Let's Hope Spammers and Criminals Don't Find This

I realize that yesterday's post about jpeggery only included one actual JPEG. So here's a couple more and they are quite disturbing.

You wouldn't think they were scary, looking at the first example, a pair of screenshots of the Eudora email program (yep, I'm really old school when it comes to email). The odd thing is that the upper shot, where the dark blue rectangle is just hovering on the page, is weird. It was just sitting there, even when I wasn't using the program. When you pull down the File menu in Eudora to select Check Mail it normally looks like the segment in the lower shot.  In other words, in the upper shot the screen seems to be retaining a piece of menu after the menu is closed. And Eudora is not the only place this happened, in fact the rectangle appeared over every application.

Consider the second pair of shots. This time the phantom rectangle has picked up the Save menu item from the Paint program, and below that a blog menu item called Details.

What appears to have happened is that after Windows Media Player crashed while playing a video, it left something in a graphics layer/frame/buffer which that program accesses. And that something persisted, across applications. It even stayed in place through a system stand-by and wake-up.

Do you begin to see what I see? There could be a way to inject persistent messaging that users can't remove without a reboot. Why would someone want to do that? Here's what Compter Security 101 teaches us. First there will be some people who do it "Because we can." Then some people will figure a way to exploit this to annoy/disrupt/market/infect/spam systems without system-owner consent. If doing this has perceived value, it will be done. And then the way to do this will have value and it will be sold. And so on.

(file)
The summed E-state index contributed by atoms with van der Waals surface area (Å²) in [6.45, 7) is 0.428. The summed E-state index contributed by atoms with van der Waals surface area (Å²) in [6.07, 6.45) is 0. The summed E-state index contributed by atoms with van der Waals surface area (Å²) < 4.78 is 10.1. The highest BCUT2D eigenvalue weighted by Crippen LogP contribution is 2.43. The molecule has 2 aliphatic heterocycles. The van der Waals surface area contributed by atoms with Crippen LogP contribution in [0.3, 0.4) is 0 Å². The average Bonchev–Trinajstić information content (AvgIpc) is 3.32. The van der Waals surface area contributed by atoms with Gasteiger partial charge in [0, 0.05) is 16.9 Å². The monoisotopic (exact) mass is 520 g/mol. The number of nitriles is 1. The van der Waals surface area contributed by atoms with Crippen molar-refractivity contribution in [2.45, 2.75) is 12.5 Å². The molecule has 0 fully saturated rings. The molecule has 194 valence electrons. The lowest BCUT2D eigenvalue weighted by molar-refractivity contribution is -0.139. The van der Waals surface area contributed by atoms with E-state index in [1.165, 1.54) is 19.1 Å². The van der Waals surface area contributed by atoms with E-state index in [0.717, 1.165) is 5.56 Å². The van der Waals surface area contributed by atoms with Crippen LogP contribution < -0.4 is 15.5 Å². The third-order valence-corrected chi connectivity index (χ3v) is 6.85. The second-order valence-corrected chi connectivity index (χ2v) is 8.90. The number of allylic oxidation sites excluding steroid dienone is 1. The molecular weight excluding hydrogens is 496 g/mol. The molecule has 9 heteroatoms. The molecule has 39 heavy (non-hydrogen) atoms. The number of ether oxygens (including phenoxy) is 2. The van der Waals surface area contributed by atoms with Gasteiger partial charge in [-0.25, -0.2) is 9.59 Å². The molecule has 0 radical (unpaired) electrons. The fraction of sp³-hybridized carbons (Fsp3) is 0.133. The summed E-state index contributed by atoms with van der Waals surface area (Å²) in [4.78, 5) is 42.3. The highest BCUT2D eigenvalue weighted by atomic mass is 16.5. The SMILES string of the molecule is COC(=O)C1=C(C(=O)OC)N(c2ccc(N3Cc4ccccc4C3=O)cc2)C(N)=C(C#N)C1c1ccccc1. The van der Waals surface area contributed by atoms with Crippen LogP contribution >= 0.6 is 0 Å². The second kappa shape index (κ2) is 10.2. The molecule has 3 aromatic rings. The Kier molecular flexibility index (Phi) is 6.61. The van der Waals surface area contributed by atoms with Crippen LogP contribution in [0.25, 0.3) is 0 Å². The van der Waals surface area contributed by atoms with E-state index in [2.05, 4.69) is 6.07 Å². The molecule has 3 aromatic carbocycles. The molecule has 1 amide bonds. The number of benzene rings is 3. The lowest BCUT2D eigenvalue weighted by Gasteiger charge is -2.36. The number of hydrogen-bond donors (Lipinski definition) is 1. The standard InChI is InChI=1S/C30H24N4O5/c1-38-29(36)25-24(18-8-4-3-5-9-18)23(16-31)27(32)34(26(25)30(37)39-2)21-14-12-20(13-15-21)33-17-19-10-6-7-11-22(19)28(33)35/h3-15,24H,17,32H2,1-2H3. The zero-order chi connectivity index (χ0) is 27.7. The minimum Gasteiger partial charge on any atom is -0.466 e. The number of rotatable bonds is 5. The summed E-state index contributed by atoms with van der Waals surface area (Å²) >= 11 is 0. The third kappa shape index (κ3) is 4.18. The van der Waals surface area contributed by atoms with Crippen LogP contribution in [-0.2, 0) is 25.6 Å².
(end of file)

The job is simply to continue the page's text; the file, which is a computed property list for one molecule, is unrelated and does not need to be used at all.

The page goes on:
Hopefully getting this phantom code entity into a system requires a hard-to-duplicate set of conditions (like you have to crash Windows Media just right).

1 comment:

  1. [...] I described a situation in which Windows Movie Maker running on Microsoft Windows XP Pro SP2 leaves persistent video ‘artifacts’ on the computer display after it has closed (or crashed). Today I found a way to fix this problem, for a certain definition [...]